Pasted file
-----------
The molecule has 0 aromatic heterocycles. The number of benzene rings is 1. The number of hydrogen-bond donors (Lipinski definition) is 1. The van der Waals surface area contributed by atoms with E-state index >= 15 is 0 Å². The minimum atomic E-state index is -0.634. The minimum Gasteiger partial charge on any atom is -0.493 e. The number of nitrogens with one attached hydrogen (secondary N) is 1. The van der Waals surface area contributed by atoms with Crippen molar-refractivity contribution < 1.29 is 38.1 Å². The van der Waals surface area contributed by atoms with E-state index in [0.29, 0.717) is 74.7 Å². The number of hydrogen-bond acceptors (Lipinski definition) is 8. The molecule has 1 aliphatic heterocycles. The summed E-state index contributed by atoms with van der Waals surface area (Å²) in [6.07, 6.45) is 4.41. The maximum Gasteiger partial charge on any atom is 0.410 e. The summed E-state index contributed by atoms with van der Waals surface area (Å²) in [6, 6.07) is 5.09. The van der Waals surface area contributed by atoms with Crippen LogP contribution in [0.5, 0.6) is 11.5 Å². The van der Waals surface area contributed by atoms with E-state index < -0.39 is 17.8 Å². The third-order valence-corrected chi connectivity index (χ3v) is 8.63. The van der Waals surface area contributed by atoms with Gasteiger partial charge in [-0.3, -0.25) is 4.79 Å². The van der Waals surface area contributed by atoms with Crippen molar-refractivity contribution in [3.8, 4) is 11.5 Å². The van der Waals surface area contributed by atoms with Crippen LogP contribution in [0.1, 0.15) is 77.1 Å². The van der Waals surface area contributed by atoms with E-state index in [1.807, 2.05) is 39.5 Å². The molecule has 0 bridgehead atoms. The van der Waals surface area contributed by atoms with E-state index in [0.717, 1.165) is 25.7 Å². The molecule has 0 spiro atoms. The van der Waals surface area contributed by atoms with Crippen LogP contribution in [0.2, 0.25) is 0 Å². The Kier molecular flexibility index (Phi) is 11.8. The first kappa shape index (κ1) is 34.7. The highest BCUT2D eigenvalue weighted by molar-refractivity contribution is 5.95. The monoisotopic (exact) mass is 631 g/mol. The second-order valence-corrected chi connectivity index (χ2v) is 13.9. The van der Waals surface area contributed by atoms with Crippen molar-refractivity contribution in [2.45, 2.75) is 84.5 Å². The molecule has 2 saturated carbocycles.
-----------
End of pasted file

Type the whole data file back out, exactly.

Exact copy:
The molecule has 0 aromatic heterocycles. The number of benzene rings is 1. The number of hydrogen-bond donors (Lipinski definition) is 1. The van der Waals surface area contributed by atoms with E-state index >= 15 is 0 Å². The minimum atomic E-state index is -0.634. The minimum Gasteiger partial charge on any atom is -0.493 e. The number of nitrogens with one attached hydrogen (secondary N) is 1. The van der Waals surface area contributed by atoms with Crippen molar-refractivity contribution < 1.29 is 38.1 Å². The van der Waals surface area contributed by atoms with E-state index in [0.29, 0.717) is 74.7 Å². The number of hydrogen-bond acceptors (Lipinski definition) is 8. The molecule has 1 aliphatic heterocycles. The summed E-state index contributed by atoms with van der Waals surface area (Å²) in [6.07, 6.45) is 4.41. The maximum Gasteiger partial charge on any atom is 0.410 e. The summed E-state index contributed by atoms with van der Waals surface area (Å²) in [6, 6.07) is 5.09. The van der Waals surface area contributed by atoms with Crippen LogP contribution in [0.5, 0.6) is 11.5 Å². The van der Waals surface area contributed by atoms with E-state index < -0.39 is 17.8 Å². The third-order valence-corrected chi connectivity index (χ3v) is 8.63. The van der Waals surface area contributed by atoms with Gasteiger partial charge in [-0.3, -0.25) is 4.79 Å². The van der Waals surface area contributed by atoms with Crippen molar-refractivity contribution in [3.8, 4) is 11.5 Å². The van der Waals surface area contributed by atoms with Crippen LogP contribution in [0.1, 0.15) is 77.1 Å². The van der Waals surface area contributed by atoms with E-state index in [1.807, 2.05) is 39.5 Å². The molecule has 0 bridgehead atoms. The van der Waals surface area contributed by atoms with E-state index in [0.717, 1.165) is 25.7 Å². The molecule has 0 spiro atoms. The van der Waals surface area contributed by atoms with Crippen LogP contribution in [0.2, 0.25) is 0 Å². The Kier molecular flexibility index (Phi) is 11.8. The first kappa shape index (κ1) is 34.7. The highest BCUT2D eigenvalue weighted by molar-refractivity contribution is 5.95. The monoisotopic (exact) mass is 631 g/mol. The second-order valence-corrected chi connectivity index (χ2v) is 13.9. The van der Waals surface area contributed by atoms with Crippen molar-refractivity contribution in [2.45, 2.75) is 84.5 Å². The molecule has 2 saturated carbocycles.